Moral Landscape – can suffering be good?
A crucial problem in the conception of the moral landscape is the ‘requirement’ or benefit of suffering i.e. we may experience forms of suffering which leads to greater well being – ‘the experience was was character building’. Given that some forms of suffering can be beneficial in the long term, how does this affect our measurement of well-being? Harris deals with this problem on pages 21 and 22.
He draws an analogy with physical health – some medication or surgery leads to short term discomfort and suffering, but over the long term leads to better health. Harris also concedes that the process can improve our lives e.g. depression can lead to creative insights. Harris expands this to a social or civilization level. However he fails to offer any satisfactory way of integrating this into his landscape. He just accepts it, ‘So be it’ (p. 22), without further analysis or discussion. It is very disappointing that Harris fails to really treat this problem in any depth. Harris’ brief and cursory treatment of this very important issue effectively ignores the problem.
This problem creates huge barriers to accepting Harris’ moral landscape paradigm for it ultimately returns to the crucial problem we’ve already identified, namely measuring ‘well being’. Given that it is difficult to measure ‘beneficial suffering’ this creates ambiguity about how we should view certain ‘facts’ that the brain apprehends. Which calls into question the overall validity of the moral landscape as a complete paradigm for determining values.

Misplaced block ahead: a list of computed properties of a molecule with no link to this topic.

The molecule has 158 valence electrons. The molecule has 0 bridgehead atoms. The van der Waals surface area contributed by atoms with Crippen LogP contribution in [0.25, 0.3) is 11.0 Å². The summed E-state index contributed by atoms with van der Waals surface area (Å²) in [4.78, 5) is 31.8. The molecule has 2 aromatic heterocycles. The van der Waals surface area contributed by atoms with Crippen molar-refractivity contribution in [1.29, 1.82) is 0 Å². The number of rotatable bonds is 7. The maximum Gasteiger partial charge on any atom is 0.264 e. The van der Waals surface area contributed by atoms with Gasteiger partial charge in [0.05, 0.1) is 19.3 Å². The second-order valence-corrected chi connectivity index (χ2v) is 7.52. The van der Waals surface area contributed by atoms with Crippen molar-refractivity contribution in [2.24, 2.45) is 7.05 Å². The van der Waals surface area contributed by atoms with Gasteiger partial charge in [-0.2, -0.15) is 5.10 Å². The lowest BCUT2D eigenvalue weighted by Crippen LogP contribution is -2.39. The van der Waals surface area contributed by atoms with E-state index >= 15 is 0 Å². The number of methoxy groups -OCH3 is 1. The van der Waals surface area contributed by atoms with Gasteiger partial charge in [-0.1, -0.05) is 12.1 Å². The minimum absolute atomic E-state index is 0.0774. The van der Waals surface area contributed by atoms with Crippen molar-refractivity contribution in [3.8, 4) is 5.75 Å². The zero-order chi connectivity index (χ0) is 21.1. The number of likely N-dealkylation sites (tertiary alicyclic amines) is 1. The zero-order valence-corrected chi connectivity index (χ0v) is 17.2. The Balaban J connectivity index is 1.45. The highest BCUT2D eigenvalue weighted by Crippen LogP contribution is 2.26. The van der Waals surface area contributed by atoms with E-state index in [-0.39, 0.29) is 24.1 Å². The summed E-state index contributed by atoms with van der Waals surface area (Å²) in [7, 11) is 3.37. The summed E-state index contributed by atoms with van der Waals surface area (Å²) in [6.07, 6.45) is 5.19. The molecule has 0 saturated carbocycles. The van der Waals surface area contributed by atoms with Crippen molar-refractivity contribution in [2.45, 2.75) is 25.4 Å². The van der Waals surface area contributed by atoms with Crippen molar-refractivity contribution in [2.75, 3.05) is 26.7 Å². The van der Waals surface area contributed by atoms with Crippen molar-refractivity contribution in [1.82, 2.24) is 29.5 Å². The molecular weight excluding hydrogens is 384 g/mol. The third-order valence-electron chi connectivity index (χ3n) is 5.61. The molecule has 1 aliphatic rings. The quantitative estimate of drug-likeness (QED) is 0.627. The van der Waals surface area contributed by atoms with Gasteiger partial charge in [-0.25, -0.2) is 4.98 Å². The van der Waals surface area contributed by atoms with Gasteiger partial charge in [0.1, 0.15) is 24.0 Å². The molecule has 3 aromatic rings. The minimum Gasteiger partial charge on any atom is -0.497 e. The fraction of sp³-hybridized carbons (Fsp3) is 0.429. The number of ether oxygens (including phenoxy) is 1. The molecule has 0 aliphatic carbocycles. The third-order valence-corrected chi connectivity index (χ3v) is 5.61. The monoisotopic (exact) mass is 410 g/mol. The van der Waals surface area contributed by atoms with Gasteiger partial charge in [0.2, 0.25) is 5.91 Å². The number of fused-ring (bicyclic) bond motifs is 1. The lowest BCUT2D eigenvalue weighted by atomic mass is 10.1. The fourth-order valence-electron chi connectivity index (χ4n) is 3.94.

I wrote a quick series of questions which come to mind and casts doubt on the practical effectiveness of Harris’ moral landscape in this area.
- Should we treat depression at all given that it can have beneficial outcomes?
- How can we measure if the pain was worth it?
- How can we measure if the pain isn’t worth it? i.e. how can we properly assess the future benefits given that some might be unknown?
- How can any scientific experiment in this area avoid condoning suffering?
- Which suffering is acceptable and which isn’t? (Who determines this?)
- In a societal sense, which people should bear the pain ‘for the greater good’?
- How can different types of suffering be compared and measured? e.g. inconvenience, economic, physical, emotional, character etc. Which should be preferenced, i.e. environmental pain for economic good, or environmental benefit for economic impoverishment?
- Can science quantify ‘wisdom’ or ‘experience’? i.e. can our experience and empathy be reduced to some scientific ‘experiment’?
- Are the results of suffering uniform? i.e. do all types of suffering lead to increased well-being? If so, we ought to advocate reducing well being in the short term to increase it, this seems slightly contradictory and also potentially quite cruel. It also makes the assumption that we must maximise long term well being and not short term well being.
This problem should have warranted an entire chapter. To treat it in less than a page is disappointing.